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Learner Autonomy in Language Learning and Teaching - Literature review Example

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Learner Autonomy in Language Learning and Teaching By [Name of Student] [Name of Institution] [Word Count] [Date] Introduction Current times have recorded considerable growth in the number of authors and scholars interested in and researching the subject of autonomy not only in learning but also in teaching languages…
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Learner Autonomy in Language Learning and Teaching
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"Learner Autonomy in Language Learning and Teaching"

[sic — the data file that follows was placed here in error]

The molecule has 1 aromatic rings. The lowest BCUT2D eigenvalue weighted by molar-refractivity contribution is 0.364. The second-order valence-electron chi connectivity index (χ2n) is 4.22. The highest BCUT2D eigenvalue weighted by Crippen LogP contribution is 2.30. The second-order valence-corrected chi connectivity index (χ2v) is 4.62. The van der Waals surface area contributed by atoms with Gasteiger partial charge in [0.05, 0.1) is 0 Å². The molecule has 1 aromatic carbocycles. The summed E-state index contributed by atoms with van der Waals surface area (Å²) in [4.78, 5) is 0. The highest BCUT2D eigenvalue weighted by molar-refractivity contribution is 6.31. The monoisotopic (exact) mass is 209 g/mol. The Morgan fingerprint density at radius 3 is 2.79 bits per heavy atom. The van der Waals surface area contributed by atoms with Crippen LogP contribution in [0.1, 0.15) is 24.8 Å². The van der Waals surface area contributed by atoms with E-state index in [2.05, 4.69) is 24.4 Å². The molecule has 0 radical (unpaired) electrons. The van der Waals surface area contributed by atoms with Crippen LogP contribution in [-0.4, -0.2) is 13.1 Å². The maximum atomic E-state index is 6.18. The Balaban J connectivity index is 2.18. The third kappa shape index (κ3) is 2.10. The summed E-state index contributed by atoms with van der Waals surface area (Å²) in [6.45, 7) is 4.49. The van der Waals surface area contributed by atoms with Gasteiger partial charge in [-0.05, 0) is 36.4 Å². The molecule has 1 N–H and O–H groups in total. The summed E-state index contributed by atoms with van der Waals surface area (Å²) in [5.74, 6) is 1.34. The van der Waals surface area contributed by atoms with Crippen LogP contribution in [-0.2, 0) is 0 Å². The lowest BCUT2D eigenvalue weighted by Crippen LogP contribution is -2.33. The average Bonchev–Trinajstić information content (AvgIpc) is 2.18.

Download file to see previous pages Furthermore, autonomy in language learning and teaching has been studied in alternative contexts, circumstances and practices (Camilleri, 1997). Among the contexts in which autonomy in linguistics has been covered in recent times are self-regulation, teacher/learner development, autonomy and motivation, and the socio-cultural theory of autonomy (Camilleri, 1997). In addition to the ever-expanding role of autonomy in educational policies and their reforms, many works have covered the developments that the philosophy of autonomy has undergone in recent times. Furthermore, this literature review suggests the possible direction for future autonomy-related/focused researches by students, lecturers and applied-linguistics researchers. This literature review will be quite useful to educators and language teachers concerned with learner training, self-accessibility and autonomous learning since it comprehensively accounts for autonomy in language learning and all the other educational practices related to the concept of autonomy. Autonomy in Language Learning and Teaching Although a rather common term in contemporary linguistic classes and issues, autonomy is not that clearly understood by many a stakeholder. This situation is more apparent in education activities related to the acquiring of lifelong learning skills (Benson and Voller, 1997). However, many works appreciate the role of autonomy in changing age-old practices and beliefs in linguistic classes, hence the promotion of self-accessibility and participation in language learning institutions (Benson and Voller, 1997). Because of the effects of the past and recently published books and research findings and the recommended practices therein, language learning has claimed its position in the academic field and has consequently placed learners at the centre of education. The historical origins and the background of the term ‘autonomy’ in linguistics is one of its many aspects covered in the works reviewed in this study. Most works concur that the term ‘learner autonomy’ was coined and first used by Henri Holec, regarded as the father of learner autonomy, in 1981. Though it originated from a single source, the relevant works define the term quite differently. These definitions not only depend on writers but also on their educational levels and contexts within which their books and articles are written. Among the contexts in which the definition of ‘learner autonomy’ has been defined differently are politics, education and human/social spheres (Benson and Voller, 1997). However, it is in the educational context, more so linguistics, that ‘learner autonomy’ has been covered in studies and works to a large extent. In fact, in linguistics-related literature, autonomy is portrayed both as a means and an end to learning and teaching languages. In the literature review, several definitions were common in most books. For instance, Benson and Voller (1997) define ‘learner autonomy’ as one’s capacity to take charge of his/her learning activities and processes. Other authors define ‘autonomy’ as a learner’s or a teacher’s ability to psychologically relate with the contents and processes of learning and teaching respectively (Wenden, 1998). For teachers, autonomy also implies the recognition of a learner’s rights within a learning institut ...Download file to see next pagesRead More
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